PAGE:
The percentage of nighttime caregivers who reported that an infant usually shares a bed with a parent, another adult, or a child more than doubled between 1993 and 2010, according to researchers at the National Institutes of Health and other institutions.
Over the 17 years of the study, researchers recorded increases in bed-sharing among all racial and ethnic groups; however, the increases were most notable among African American and Hispanic families. Bed-sharing can increase the risk of unexpected infant death, including SIDS, which is also more common among African American infants, the researchers said.
The researchers also found that advice from physicians could significantly reduce the potentially life threatening practice. Caregivers who perceived physicians’ attitude as against sharing a bed were about 34 percent less likely to report that the infant usually shared a bed than were caregivers who received no advice.
Based on responses from nearly 20,000 caregivers, the researchers reported that the proportion of infants sharing a bed with another person rose from 6.5 percent to 13.5 percent over the 17-year period of the study. The majority of bed sharing, 85 percent, was with parents.
Sharing a bed, with an adult or another child, increases an infant’s risk of death from sudden infant death syndrome, or SIDS or other sleep-related causes. To reduce infants’ risk of sleep-related deaths, the American Academy of Pediatrics (AAP) recommends that infants sleep in the same room, but not in the same bed, as caregivers. Cribs, portable cribs bassinets, or playards (playpens) that meet safety standards can be placed next to the caregiver’s bed. Infants should not be placed to sleep on an adult bed at any time.
Caregivers were much less likely to report that the infant shared a bed if they perceived that their physicians were against the practice. The researchers also found that if physicians gave advice that caregivers perceived as neutral regarding bed sharing, their infants were more likely to bed-share than were infants of caregivers whose physicians didn’t give them any advice at all.
“It’s important for doctors to discuss sleeptime habits with new parents in order to convey the risks of bed sharing clearly,” said Marian Willinger, Ph.D., study co-author and special assistant for SIDS at the Eunice Kennedy ShriverNational Institute of Child Health and Human Development (NICHD).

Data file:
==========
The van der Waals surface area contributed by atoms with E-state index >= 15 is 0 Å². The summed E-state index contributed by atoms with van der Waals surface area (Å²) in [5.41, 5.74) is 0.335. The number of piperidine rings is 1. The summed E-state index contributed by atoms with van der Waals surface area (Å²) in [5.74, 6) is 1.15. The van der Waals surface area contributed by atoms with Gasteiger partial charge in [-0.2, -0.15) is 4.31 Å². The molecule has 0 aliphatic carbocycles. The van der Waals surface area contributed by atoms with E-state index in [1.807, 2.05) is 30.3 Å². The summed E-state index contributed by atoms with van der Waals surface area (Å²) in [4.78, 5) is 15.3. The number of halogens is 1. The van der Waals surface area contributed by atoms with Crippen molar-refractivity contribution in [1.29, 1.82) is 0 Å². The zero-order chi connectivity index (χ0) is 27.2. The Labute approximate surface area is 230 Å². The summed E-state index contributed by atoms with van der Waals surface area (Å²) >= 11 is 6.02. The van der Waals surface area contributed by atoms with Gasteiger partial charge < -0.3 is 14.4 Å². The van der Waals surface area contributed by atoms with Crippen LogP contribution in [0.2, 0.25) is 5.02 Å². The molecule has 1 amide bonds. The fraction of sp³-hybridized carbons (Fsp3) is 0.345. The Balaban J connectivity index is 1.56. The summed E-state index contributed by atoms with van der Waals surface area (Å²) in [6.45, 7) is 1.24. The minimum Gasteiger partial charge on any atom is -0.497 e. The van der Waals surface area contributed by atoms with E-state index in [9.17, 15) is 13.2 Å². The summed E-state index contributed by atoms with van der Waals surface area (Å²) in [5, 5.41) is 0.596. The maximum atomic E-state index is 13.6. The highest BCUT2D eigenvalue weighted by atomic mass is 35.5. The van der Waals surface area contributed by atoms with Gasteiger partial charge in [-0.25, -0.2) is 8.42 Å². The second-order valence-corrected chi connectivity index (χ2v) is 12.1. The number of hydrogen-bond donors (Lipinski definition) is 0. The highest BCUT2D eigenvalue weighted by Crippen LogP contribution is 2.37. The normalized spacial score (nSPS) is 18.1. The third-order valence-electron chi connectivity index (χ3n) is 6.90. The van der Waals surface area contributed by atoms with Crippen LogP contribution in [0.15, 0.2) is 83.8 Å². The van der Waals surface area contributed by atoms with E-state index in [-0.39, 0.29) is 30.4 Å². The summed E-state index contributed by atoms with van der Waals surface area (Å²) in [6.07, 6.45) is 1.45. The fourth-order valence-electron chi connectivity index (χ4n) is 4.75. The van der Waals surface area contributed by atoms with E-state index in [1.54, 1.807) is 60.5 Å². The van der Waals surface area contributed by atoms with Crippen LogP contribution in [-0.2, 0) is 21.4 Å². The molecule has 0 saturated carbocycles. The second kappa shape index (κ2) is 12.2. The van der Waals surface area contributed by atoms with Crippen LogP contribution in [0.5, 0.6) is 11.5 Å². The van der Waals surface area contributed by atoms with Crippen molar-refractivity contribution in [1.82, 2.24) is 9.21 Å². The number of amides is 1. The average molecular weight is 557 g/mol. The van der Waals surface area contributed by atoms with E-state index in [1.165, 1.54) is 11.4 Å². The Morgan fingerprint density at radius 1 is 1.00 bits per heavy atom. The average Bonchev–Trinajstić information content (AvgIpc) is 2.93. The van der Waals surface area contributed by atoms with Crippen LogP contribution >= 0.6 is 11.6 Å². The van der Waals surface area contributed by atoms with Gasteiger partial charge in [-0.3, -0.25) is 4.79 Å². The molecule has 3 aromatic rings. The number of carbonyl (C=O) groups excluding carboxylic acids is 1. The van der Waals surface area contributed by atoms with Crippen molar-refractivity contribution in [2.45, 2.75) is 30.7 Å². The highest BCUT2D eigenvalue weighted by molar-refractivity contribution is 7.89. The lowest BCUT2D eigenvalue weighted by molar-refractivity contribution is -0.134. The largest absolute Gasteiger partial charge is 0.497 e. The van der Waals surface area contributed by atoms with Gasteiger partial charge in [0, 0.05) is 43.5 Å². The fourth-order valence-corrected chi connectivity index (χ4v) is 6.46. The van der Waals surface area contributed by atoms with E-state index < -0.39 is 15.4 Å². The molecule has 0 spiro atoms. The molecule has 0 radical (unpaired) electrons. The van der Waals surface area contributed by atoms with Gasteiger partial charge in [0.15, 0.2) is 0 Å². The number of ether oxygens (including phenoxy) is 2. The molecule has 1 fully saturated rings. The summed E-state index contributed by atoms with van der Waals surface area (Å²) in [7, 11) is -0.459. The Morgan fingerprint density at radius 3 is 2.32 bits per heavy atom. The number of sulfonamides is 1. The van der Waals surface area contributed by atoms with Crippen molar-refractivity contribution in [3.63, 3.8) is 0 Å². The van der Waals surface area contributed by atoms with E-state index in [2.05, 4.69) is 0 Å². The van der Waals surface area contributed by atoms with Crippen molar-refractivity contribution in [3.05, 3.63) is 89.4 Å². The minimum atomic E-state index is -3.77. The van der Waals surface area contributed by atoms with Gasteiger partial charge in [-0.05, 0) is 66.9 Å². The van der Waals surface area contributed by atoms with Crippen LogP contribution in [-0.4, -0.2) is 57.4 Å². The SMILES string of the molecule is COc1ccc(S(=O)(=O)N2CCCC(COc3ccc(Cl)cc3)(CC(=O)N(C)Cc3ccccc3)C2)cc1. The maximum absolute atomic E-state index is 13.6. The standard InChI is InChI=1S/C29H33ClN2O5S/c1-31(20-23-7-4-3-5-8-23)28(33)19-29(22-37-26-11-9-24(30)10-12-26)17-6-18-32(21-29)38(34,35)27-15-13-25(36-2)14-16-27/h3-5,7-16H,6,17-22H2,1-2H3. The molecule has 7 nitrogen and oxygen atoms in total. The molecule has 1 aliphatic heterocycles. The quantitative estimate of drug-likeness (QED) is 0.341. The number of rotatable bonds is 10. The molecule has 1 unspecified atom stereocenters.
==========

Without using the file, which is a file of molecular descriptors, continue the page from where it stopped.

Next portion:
First author Eve R. Colson, M.D., of the Yale University School of Medicine, in New Haven, Conn., conducted the research with Dr. Willinger and colleagues from Yale, Boston University, and the Massachusetts Department of Public Health, in Boston.
Their findings appear in the JAMA Pediatrics.
SIDS is the unexplained death of a child within the first year of life. In 1992, the AAP issued its recommendation that infants be put to sleep on their backs. Two years later, the NICHD and its partners launched the Back to Sleep campaign. The rate of SIDS in the United States has fallen 50 percent since. However, in that time, researchers have reported an increase in other unexpected infant deaths, resulting, for example, from accidental suffocation, entrapment in bedding material or other causes.
Based on new recommendations from the AAP, in 2011 the NICHD and its partners expanded the Back to Sleep campaign to include information that parents and caregivers can use to reduce the risk of other unexpected sleep-related causes of infant death, in addition to SIDS. These include entrapment and suffocation. The expanded campaign is known as Safe to Sleep.
Each year from 1993 to 2010, researchers with the National Infant Sleep Position Study surveyed more than 1,000 caregivers about their infant sleep practices. About 85 percent of respondents were the infant’s mother.
The researchers found that over the course of the17-year study, bed-sharing became more common among all ethnic and racial groups. Using a three-year moving average calculation, they found that among white infants, the proportion of those usually bed-sharing increased from 4.9 percent in 1993 to 9.1 percent in 2010. For Hispanic infants, the percent usually bed-sharing rose from 12.5 percent in 1993 to 20.5 percent in 2010. With African-American infants, the percentage of those usually bed-sharing increased from 21.2 percent to 38.7 percent during the same time period.
“The disparity in nighttime habits has increased in recent years,” said Dr. Colson. “Because African-American infants are already at increased risk for SIDS, this trend is a cause for concern.”
More than half of the caregivers surveyed since 2006 reported that they had not received advice from their doctor about bed sharing.
About the Eunice Kennedy Shriver National Institute of Child Health and Human Development (NICHD): The NICHD sponsors research on development, before and after birth; maternal, child, and family health; reproductive biology and population issues; and medical rehabilitation. For more information, visit the Institute’s website athttps://www.nichd.nih.gov.
About the National Institutes of Health (NIH): NIH, the nation’s medical research agency, includes 27 Institutes and Centers and is a component of the U.S. Department of Health and Human Services. NIH is the primary federal agency conducting and supporting basic, clinical, and translational medical research, and is investigating the causes, treatments, and cures for both common and rare diseases. For more information about NIH and its programs, visitwww.nih.gov.
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